Sustainable healthcare featured at Congress, through the activist voices of a younger generation. Anjali Sharma spoke eloquently as she explored her journey into activism, while Ash Sharif took the time to point out that, growing up, medical professions were occupations that people like himself were taught to aspire to. He went on to say that, as people already saw them as leaders, it was vital that specialists made their voices heard within communities.
The College’s ongoing efforts to closing the gap were focused on structural reform and the need to be a part of decisions before they were made, and then to retrofit them to make them work. There was also some discussion of the impact of COVID-19 and the inability to deliver early intervention to those in need, along with the greater community. There was also discussion about the trainee experience, with Dr Elkie Hullbeing very forthright about her own struggles.
Dr Daniel Nour joined College President, Dr Jacqueline Small, for a session on advocacy, recounting his personal journey into making a difference. Offering insights and helpful suggestions on how specialists can promote and drive change in areas they are passionate about, the session encapsulated many of the ideas and concepts that created the theme for RACP Congress 2022.
The work of improving the role of women in medicine was explored in a packed session on gender equity at the women in medicine lunch. Both sessions brought honest and open discussion as the means for dramatic and lasting change were addressed.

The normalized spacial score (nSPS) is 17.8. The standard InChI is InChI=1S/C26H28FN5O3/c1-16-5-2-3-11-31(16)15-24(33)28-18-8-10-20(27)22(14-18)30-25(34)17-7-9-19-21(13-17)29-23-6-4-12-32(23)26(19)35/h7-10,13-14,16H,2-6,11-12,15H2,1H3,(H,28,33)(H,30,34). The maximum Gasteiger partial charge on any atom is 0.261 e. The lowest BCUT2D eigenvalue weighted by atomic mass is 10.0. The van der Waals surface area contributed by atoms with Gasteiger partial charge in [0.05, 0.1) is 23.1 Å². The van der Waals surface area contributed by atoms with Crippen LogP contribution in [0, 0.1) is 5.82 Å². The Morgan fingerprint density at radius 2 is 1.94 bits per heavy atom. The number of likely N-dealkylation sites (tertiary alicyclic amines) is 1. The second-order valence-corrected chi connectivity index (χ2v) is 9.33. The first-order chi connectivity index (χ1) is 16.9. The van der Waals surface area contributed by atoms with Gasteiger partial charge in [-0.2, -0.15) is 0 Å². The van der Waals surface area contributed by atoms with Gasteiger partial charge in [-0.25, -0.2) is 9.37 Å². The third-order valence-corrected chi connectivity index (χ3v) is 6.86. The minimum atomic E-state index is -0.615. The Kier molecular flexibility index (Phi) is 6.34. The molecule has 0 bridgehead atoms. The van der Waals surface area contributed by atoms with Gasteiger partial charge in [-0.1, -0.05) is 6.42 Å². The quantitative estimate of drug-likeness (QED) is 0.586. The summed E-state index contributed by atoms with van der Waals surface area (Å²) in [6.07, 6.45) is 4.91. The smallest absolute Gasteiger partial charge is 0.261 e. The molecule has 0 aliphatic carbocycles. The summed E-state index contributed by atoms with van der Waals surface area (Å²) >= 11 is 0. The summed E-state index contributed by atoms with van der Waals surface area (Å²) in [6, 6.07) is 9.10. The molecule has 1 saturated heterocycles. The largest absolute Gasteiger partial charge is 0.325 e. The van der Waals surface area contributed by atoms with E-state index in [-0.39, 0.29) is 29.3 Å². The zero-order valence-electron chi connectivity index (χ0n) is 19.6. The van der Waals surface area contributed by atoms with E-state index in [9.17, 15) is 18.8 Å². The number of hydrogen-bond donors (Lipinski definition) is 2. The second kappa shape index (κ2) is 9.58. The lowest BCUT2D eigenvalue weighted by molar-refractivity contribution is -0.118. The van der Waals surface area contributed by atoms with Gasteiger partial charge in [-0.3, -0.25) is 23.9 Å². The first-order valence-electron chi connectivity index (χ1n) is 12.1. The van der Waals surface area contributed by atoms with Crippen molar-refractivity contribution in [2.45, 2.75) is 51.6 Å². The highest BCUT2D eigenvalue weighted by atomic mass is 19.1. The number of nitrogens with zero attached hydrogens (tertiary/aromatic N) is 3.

Improving workforce and support for rural and remote communities provided an expert panel with the opportunity to pursue solutions to the ongoing issues of resources and creating environments and opportunities for trainees to do more training outside of the cities. They also spoke about the current focus on specialisation and how this was often not needed in regional and remote communities.
Trainee specialists took centre stage during Congress with the Trainee Research Awards drawing a great deal of attention. Standing before their peers, the trainees showed passion and purpose as they presented their research. With topics ranging from Incidence of Infants Eligible for Neonatal Hypoglycaemia Screening in a Post-Natal Ward Setting and Systematic Review and Retrospective Observational Cohort Study to Cardiac sarcoidosis: prevalence, incidence and survival outcomes in South Island, Aotearoa New Zealand, the awards drew attention from both within and outside their specialist communities.
Clinical updates and oral presentations also provided those from across all specialties the opportunity to hear from colleagues of different disciplines. Updates were well attended and the latest developments on the COVID-19 virus and vaccines from Professor Allen Cheng was popular, with large numbers of attendees joining the session virtually to stay up to date.
The final day was also one packed with skills-based workshops. Everything from the ever-popular Supervisor Professional Development Program (SPDP) to Media Spokesperson Essentials was available for in-person attendees. With limited seats available, these sessions allowed close personal interaction with facilitators along with dynamic and engaged groups and proved to be a highlight for many attendees.
It wasn’t all work though, as social events gave attendees a chance to unwind and catch up with friends and colleagues. The Welcome Gala saw the unveiling of former College President Professor John Wilson’s Presidential portrait before everyone moved off to enjoy a night of fun and frivolity at the Annual Gala Dinner. The ceremonial handover of College presidents took place at the convocation ceremony and, as the curtain fell on another Congress, the next generation of specialists could reflect on the view that they had joined an engaged and diverse organisation with its eyes firmly fixed on the future.